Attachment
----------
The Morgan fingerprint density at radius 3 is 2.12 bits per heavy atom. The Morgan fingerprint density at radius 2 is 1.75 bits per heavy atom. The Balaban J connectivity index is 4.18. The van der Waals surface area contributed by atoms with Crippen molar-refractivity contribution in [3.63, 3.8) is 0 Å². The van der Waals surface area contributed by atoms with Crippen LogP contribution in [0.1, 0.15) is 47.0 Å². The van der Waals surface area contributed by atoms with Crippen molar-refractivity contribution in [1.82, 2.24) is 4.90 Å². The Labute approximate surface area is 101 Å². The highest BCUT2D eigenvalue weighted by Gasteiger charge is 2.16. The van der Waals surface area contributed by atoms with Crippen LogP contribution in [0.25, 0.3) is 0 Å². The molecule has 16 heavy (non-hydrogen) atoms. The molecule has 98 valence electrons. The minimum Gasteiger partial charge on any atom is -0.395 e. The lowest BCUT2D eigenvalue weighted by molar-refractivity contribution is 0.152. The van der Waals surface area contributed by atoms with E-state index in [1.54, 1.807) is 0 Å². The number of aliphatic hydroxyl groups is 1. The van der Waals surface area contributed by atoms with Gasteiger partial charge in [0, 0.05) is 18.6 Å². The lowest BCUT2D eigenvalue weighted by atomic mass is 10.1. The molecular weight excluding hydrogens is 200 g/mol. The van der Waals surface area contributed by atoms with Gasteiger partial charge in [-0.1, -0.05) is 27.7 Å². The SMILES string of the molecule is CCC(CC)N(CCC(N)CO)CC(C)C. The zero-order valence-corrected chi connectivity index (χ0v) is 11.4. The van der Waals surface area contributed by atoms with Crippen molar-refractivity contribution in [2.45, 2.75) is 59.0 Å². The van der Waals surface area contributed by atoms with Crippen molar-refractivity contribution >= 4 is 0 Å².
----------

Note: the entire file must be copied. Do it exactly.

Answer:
The Morgan fingerprint density at radius 3 is 2.12 bits per heavy atom. The Morgan fingerprint density at radius 2 is 1.75 bits per heavy atom. The Balaban J connectivity index is 4.18. The van der Waals surface area contributed by atoms with Crippen molar-refractivity contribution in [3.63, 3.8) is 0 Å². The van der Waals surface area contributed by atoms with Crippen LogP contribution in [0.1, 0.15) is 47.0 Å². The van der Waals surface area contributed by atoms with Crippen molar-refractivity contribution in [1.82, 2.24) is 4.90 Å². The Labute approximate surface area is 101 Å². The highest BCUT2D eigenvalue weighted by Gasteiger charge is 2.16. The van der Waals surface area contributed by atoms with Crippen LogP contribution in [0.25, 0.3) is 0 Å². The molecule has 16 heavy (non-hydrogen) atoms. The molecule has 98 valence electrons. The minimum Gasteiger partial charge on any atom is -0.395 e. The lowest BCUT2D eigenvalue weighted by molar-refractivity contribution is 0.152. The van der Waals surface area contributed by atoms with E-state index in [1.54, 1.807) is 0 Å². The number of aliphatic hydroxyl groups is 1. The van der Waals surface area contributed by atoms with Gasteiger partial charge in [0, 0.05) is 18.6 Å². The lowest BCUT2D eigenvalue weighted by atomic mass is 10.1. The molecular weight excluding hydrogens is 200 g/mol. The van der Waals surface area contributed by atoms with Gasteiger partial charge in [-0.1, -0.05) is 27.7 Å². The SMILES string of the molecule is CCC(CC)N(CCC(N)CO)CC(C)C. The zero-order valence-corrected chi connectivity index (χ0v) is 11.4. The van der Waals surface area contributed by atoms with Crippen molar-refractivity contribution in [2.45, 2.75) is 59.0 Å². The van der Waals surface area contributed by atoms with Crippen molar-refractivity contribution >= 4 is 0 Å².